Iraj Mesdaghi torterades i åratal. Han var hårsmånen från att bli avrättad.
Krigsbrottslingen lockades till Sverige och dömdes – så gillrade Iraj Mesdaghi fällanPublicerad 07:01
"The years have passed but I have not been able to forget. I live, but my comrades were murdered. Those who took their lives must be held accountable," says Iraj Mesdaghi. He sprung the trap that lured tormentor Hamid Noury to Sweden - where he was convicted of war crimes. Photo: Paul Hansen, TT, Police
Next week, on January 11, the Svea Court of Appeal will take up the case against Hamid Noury. He is a 61-year-old Iranian citizen who on July 14, 2022 in the Stockholm district court was sentenced to life imprisonment for serious crimes against international law and for murder. The sentences date back to the mass executions carried out in Iranian prisons in the late summer of 1988.
An anonymous letter started the process that attracted Noury to Sweden.
- We were tempted by trips to European metropolises and with pretty girls, says Iraj Mesdaghi, plaintiff and key witness in the case.
The trial against Hamid Noury is historic and leads straight into Iran's power centers. The current president, Ebrahim Raisi, is named as one of the leaders of the so-called death committee, the body that made the final decision on which prisoners would live and which would die.
Arlanda on Saturday 9 November 2019, at 12.35. Iran Air's Airbus 330 from Tehran thumps down the runway, just under an hour late. A gray and chilly Stockholm receives the passengers.
But Hamid Noury doesn't care about the weather as he sits in his Business Class seat waiting to leave the plane. Noury, a tall man in his early fifties with a short-cropped gray beard, has so much else on his mind.
Hamid Noury landed on 9 November 2019 at Arlanda. He would mediate a dispute and go on pleasure trips - he thought. Instead, he was arrested by Swedish police and charged with murder and serious crimes against humanity.
Hamid Noury landed on 9 November 2019 at Arlanda. He would mediate a dispute and go on pleasure trips - he thought. Instead, he was arrested by Swedish police and charged with murder and serious crimes against humanity. Photo: The police
In Sweden, he has promised to mediate in a family dispute: a custody case between an Iranian woman whom Noury supports, and her ex-husband. But the trip is also about fun. During the roughly two weeks Hamid Noury is away from Iran, he will also take a cruise to Finland and visit Barcelona and Milan.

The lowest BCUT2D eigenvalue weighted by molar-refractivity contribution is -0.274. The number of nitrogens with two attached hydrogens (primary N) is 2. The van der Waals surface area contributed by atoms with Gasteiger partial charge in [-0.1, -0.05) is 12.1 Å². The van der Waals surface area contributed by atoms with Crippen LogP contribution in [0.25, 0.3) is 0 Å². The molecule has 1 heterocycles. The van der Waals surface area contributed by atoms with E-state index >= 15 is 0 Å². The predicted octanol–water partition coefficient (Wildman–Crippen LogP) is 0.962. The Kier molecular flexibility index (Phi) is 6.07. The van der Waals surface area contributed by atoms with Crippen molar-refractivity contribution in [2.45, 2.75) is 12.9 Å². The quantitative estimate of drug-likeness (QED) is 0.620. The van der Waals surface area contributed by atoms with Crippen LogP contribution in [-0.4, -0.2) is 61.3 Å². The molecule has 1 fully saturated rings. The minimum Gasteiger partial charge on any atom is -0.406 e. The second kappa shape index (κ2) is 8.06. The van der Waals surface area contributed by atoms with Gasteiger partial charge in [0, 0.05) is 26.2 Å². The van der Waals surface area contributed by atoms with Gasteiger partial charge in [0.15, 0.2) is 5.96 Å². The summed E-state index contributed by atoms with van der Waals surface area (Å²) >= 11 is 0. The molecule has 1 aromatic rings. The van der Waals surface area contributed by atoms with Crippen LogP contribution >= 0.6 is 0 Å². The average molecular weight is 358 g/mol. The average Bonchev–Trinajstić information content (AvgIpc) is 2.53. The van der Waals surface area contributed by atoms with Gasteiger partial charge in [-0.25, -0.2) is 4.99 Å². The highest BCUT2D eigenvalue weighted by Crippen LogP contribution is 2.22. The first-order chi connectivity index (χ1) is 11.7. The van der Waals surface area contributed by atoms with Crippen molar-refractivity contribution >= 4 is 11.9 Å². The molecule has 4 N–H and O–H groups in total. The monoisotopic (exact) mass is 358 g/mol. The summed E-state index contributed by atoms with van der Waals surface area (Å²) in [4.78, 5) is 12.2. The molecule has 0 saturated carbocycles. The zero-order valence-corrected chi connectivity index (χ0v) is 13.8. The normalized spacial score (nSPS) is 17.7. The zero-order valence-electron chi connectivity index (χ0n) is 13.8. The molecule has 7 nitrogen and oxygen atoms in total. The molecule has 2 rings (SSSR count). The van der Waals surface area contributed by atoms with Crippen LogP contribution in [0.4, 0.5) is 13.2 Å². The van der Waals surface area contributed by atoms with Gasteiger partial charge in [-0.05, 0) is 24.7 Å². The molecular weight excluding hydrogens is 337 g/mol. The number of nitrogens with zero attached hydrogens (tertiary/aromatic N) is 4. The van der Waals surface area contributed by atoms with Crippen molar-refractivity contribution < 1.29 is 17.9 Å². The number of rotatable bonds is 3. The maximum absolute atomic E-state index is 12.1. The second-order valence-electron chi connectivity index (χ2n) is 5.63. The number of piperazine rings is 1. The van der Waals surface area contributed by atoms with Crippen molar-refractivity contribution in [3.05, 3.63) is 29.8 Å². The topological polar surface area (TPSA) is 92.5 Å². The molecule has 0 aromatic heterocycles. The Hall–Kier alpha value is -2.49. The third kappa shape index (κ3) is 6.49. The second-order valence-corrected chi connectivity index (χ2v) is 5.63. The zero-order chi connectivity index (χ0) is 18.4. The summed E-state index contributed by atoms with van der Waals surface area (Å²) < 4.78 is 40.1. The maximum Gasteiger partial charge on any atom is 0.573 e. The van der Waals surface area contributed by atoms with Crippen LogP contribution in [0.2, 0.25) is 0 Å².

The woman's ex-husband, whom we can call Farhid, will be Noury's traveling companion. Farhid has been sending pictures of women through the encrypted messaging app WhatsApp.
But in one fell swoop, the dream trip comes crashing down. Hamid Noury is surrounded by four uniformed policemen as he gets off the plane. He is taken out via one of Arlanda's side exits and transported to the police station on Kungsholmen in Stockholm.
During the roughly three years that have passed since his arrest, Hamid Noury has been in custody. He has been charged with some of the most serious crimes on the criminal scale, underwent a marathon trial and was finally sentenced to life.
What happened to Hamid Noury? How could what was supposed to be an exciting European adventure end with the law's most severe punishment?
After a working day of executions, Hamid Noury could come to us prisoners in what was called the 'death corridor' - he smiled and offered sweets
To gain greater clarity, we head to Kista in northwest Stockholm. Iraj Mesdaghi lives in a three-room apartment in a run-down multi-million program house. He set the trap for Hamid Noury.
The Stockholm district court considered that there was convincing evidence that Noury was involved in extrajudicial executions of hundreds of political prisoners in Iran in the summer of 1988.
- After a working day of executions, Hamid Noury was able to come to us prisoners who were sitting in the part of the prison called the "death corridor". He smiled and offered sweets and cookies. As if he had been part of something festive and wanted to share the joy with us.
Luck and coincidence meant that Iraj Mesdaghi got the grain of one of the men who tormented him during his prison time. The man, Hamid Noury, was lured to Sweden.
Iraj Mesdaghi leans back on the sofa in the combined living and study room. He has reached the age of 62, but looks like a little boy as he sits in the corner of the sofa with his legs drawn up under him.
In the proceedings in the Stockholm district court, he has been one of the main witnesses against Hamid Noury. Over 30 years earlier, in Tehran in the summer of 1988, the roles were reversed. Iraj Mesdaghi sat on the accused's bench. Hamid Noury was the referees' henchman.